This outlines how I install this application within my personal test environment.  If you have alternative ways I would love to hear about them in the comments section of this post. 

Not all screen shots have comments, but a few do that require additional explanations.

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I try to leave the firewalls on within my environment in order to promote good security practices.  MS SQL warns me whenever the firewall is on and directs me to a website with details on SQL’s firewall requirements when accessing the server from other systems.  (

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When I visit the link, I find I will need to configure the windows firewall to poke a hole for SQL.  Read my SQL Firewall article for details on doing this.


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All of my special services are configured with extremely limited domain accounts.  Thus I needed to specify which account the SQL instances will run as.  They are specified here.


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I wanted to allow both Domain and Local logins for my SQL server.  Thus I set it up with Mixed mode, configured an “SA” account password and added my domain account to the list of administrators of the DB server.


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In the future I want to create a virtual SQL cluster.  In order to pre-plan for that I needed to put the database onto a separate vhd drive.  Thus I setup a separate vhd, mounted it via vSCSI and mounted it as the E:\ Drive.  Now This step shows pointing the database’s “data” drive at this new E:\ drive location.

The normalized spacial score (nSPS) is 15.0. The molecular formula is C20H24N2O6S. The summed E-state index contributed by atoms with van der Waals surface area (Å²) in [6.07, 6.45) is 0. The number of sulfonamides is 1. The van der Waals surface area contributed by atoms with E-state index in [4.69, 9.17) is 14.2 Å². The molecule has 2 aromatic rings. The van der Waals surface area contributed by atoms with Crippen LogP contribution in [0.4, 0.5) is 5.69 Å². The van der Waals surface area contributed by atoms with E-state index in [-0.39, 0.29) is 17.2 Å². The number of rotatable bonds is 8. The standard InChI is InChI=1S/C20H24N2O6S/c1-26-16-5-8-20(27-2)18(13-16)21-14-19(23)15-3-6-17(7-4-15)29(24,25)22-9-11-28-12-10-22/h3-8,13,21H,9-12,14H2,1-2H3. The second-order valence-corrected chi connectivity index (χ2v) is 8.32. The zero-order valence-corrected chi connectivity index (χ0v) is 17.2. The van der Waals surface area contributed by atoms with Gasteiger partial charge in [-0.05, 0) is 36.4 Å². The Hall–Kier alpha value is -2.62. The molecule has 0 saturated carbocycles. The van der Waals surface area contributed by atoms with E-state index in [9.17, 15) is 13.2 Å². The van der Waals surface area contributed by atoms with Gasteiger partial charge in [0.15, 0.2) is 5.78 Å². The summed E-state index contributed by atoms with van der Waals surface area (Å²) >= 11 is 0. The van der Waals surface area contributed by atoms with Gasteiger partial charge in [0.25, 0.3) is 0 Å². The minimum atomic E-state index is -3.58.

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Now that the base installation is complete, I need to patch-the-hell out of it.  A quick browse of Google and I find that SQL 2008r2 has a published Service PackI wrote a step-by-step guide for installing SP1 here

Leave your comments or suggestions below!

Accessing SQL through the Windows Firewall

Recently I installed a new instance of SQL 2008r2.  (Get more details on installing Microsoft SQL Server 2008r2 here…)

Upon my arrival I quickly learned in order to allow applications to access the SQL server instance I needed to open up the following port on my windows firewall:  1433

So here goes…













The Microsoft article described a way to do this via an admin command prompt. I chose the graphical process.

If you have your firewall configured for outbound filtering as well, you may need to follow this process for under outbound filters as well.

Do you have an alternative way of configuring SQL for firewall access?  I’d love to hear from you… leave your comments below with your process or comments/suggestions on my process.